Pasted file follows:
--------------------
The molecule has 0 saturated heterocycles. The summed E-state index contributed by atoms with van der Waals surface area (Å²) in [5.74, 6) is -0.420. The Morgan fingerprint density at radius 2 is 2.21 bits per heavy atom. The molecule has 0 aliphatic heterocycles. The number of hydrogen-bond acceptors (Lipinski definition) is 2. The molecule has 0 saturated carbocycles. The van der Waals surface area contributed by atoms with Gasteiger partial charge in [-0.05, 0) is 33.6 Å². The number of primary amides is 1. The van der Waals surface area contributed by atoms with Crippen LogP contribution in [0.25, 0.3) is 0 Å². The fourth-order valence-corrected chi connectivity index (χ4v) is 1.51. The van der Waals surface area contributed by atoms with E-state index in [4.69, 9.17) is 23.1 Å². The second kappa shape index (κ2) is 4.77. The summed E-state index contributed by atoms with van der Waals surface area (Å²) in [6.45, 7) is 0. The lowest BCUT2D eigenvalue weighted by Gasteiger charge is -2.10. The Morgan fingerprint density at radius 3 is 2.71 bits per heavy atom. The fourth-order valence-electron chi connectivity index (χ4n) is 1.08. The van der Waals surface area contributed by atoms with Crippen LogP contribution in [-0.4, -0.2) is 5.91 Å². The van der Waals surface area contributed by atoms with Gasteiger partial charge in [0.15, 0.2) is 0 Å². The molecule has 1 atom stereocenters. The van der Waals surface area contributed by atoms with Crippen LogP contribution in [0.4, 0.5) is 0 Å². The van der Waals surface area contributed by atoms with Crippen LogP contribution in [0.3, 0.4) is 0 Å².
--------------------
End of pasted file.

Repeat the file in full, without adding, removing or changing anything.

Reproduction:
The molecule has 0 saturated heterocycles. The summed E-state index contributed by atoms with van der Waals surface area (Å²) in [5.74, 6) is -0.420. The Morgan fingerprint density at radius 2 is 2.21 bits per heavy atom. The molecule has 0 aliphatic heterocycles. The number of hydrogen-bond acceptors (Lipinski definition) is 2. The molecule has 0 saturated carbocycles. The van der Waals surface area contributed by atoms with Gasteiger partial charge in [-0.05, 0) is 33.6 Å². The number of primary amides is 1. The van der Waals surface area contributed by atoms with Crippen LogP contribution in [0.25, 0.3) is 0 Å². The fourth-order valence-corrected chi connectivity index (χ4v) is 1.51. The van der Waals surface area contributed by atoms with E-state index in [4.69, 9.17) is 23.1 Å². The second kappa shape index (κ2) is 4.77. The summed E-state index contributed by atoms with van der Waals surface area (Å²) in [6.45, 7) is 0. The lowest BCUT2D eigenvalue weighted by Gasteiger charge is -2.10. The Morgan fingerprint density at radius 3 is 2.71 bits per heavy atom. The fourth-order valence-electron chi connectivity index (χ4n) is 1.08. The van der Waals surface area contributed by atoms with Crippen LogP contribution in [-0.4, -0.2) is 5.91 Å². The van der Waals surface area contributed by atoms with Gasteiger partial charge in [0.15, 0.2) is 0 Å². The molecule has 1 atom stereocenters. The van der Waals surface area contributed by atoms with Crippen LogP contribution in [0.4, 0.5) is 0 Å². The van der Waals surface area contributed by atoms with Crippen LogP contribution in [0.3, 0.4) is 0 Å².